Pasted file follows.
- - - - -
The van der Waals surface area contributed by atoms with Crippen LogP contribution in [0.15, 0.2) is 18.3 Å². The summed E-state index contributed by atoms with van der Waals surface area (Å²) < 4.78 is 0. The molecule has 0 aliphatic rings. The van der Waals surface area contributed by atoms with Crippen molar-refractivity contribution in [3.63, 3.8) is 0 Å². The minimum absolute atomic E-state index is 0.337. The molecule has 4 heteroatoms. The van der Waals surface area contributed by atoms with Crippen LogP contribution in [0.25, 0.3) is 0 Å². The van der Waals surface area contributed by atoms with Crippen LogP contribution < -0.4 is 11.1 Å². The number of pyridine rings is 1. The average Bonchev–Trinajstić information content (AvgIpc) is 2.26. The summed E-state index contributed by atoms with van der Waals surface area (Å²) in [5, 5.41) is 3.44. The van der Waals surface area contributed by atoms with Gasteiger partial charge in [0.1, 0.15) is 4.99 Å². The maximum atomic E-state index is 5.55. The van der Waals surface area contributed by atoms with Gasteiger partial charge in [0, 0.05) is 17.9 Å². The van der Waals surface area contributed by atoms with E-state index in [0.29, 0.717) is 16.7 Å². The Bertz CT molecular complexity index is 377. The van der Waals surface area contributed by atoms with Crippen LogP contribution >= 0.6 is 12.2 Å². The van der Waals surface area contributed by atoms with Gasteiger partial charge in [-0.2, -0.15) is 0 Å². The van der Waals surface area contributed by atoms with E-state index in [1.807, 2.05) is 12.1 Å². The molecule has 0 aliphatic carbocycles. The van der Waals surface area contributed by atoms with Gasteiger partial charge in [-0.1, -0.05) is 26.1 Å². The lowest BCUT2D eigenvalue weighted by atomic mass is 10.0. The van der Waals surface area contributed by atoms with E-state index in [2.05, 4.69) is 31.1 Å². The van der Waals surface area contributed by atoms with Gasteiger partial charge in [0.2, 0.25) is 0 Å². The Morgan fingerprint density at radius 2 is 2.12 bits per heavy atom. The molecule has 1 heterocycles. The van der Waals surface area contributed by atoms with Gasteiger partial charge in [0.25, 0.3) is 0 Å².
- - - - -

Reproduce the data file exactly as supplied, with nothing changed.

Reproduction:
The van der Waals surface area contributed by atoms with Crippen LogP contribution in [0.15, 0.2) is 18.3 Å². The summed E-state index contributed by atoms with van der Waals surface area (Å²) < 4.78 is 0. The molecule has 0 aliphatic rings. The van der Waals surface area contributed by atoms with Crippen molar-refractivity contribution in [3.63, 3.8) is 0 Å². The minimum absolute atomic E-state index is 0.337. The molecule has 4 heteroatoms. The van der Waals surface area contributed by atoms with Crippen LogP contribution in [0.25, 0.3) is 0 Å². The van der Waals surface area contributed by atoms with Crippen LogP contribution < -0.4 is 11.1 Å². The number of pyridine rings is 1. The average Bonchev–Trinajstić information content (AvgIpc) is 2.26. The summed E-state index contributed by atoms with van der Waals surface area (Å²) in [5, 5.41) is 3.44. The van der Waals surface area contributed by atoms with Gasteiger partial charge in [0.1, 0.15) is 4.99 Å². The maximum atomic E-state index is 5.55. The van der Waals surface area contributed by atoms with Gasteiger partial charge in [0, 0.05) is 17.9 Å². The van der Waals surface area contributed by atoms with E-state index in [0.29, 0.717) is 16.7 Å². The Bertz CT molecular complexity index is 377. The van der Waals surface area contributed by atoms with Crippen LogP contribution >= 0.6 is 12.2 Å². The van der Waals surface area contributed by atoms with Gasteiger partial charge in [-0.2, -0.15) is 0 Å². The van der Waals surface area contributed by atoms with E-state index in [1.807, 2.05) is 12.1 Å². The molecule has 0 aliphatic carbocycles. The van der Waals surface area contributed by atoms with Gasteiger partial charge in [-0.1, -0.05) is 26.1 Å². The lowest BCUT2D eigenvalue weighted by atomic mass is 10.0. The van der Waals surface area contributed by atoms with E-state index in [2.05, 4.69) is 31.1 Å². The van der Waals surface area contributed by atoms with Gasteiger partial charge in [0.2, 0.25) is 0 Å². The Morgan fingerprint density at radius 2 is 2.12 bits per heavy atom. The molecule has 1 heterocycles. The van der Waals surface area contributed by atoms with Gasteiger partial charge in [0.25, 0.3) is 0 Å².